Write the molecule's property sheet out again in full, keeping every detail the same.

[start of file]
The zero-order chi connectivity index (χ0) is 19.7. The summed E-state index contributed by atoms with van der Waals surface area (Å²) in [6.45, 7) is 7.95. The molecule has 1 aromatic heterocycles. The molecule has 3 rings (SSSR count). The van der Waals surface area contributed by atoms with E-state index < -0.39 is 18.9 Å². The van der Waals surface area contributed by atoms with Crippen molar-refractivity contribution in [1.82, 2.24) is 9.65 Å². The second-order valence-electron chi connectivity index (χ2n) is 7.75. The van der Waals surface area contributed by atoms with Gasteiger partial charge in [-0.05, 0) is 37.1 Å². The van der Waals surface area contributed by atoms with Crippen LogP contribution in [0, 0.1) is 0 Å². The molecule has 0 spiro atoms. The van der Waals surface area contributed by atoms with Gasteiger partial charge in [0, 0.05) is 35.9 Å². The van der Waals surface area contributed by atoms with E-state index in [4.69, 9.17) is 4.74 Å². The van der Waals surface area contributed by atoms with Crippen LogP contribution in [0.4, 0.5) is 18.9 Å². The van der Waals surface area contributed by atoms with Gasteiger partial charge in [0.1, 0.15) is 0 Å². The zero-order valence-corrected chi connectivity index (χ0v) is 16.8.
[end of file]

The zero-order chi connectivity index (χ0) is 19.7. The summed E-state index contributed by atoms with van der Waals surface area (Å²) in [6.45, 7) is 7.95. The molecule has 1 aromatic heterocycles. The molecule has 3 rings (SSSR count). The van der Waals surface area contributed by atoms with E-state index < -0.39 is 18.9 Å². The van der Waals surface area contributed by atoms with Crippen molar-refractivity contribution in [1.82, 2.24) is 9.65 Å². The second-order valence-electron chi connectivity index (χ2n) is 7.75. The van der Waals surface area contributed by atoms with Gasteiger partial charge in [-0.05, 0) is 37.1 Å². The van der Waals surface area contributed by atoms with Crippen LogP contribution in [0, 0.1) is 0 Å². The molecule has 0 spiro atoms. The van der Waals surface area contributed by atoms with Gasteiger partial charge in [0, 0.05) is 35.9 Å². The van der Waals surface area contributed by atoms with E-state index in [4.69, 9.17) is 4.74 Å². The van der Waals surface area contributed by atoms with Crippen LogP contribution in [0.4, 0.5) is 18.9 Å². The van der Waals surface area contributed by atoms with Gasteiger partial charge in [0.1, 0.15) is 0 Å². The zero-order valence-corrected chi connectivity index (χ0v) is 16.8.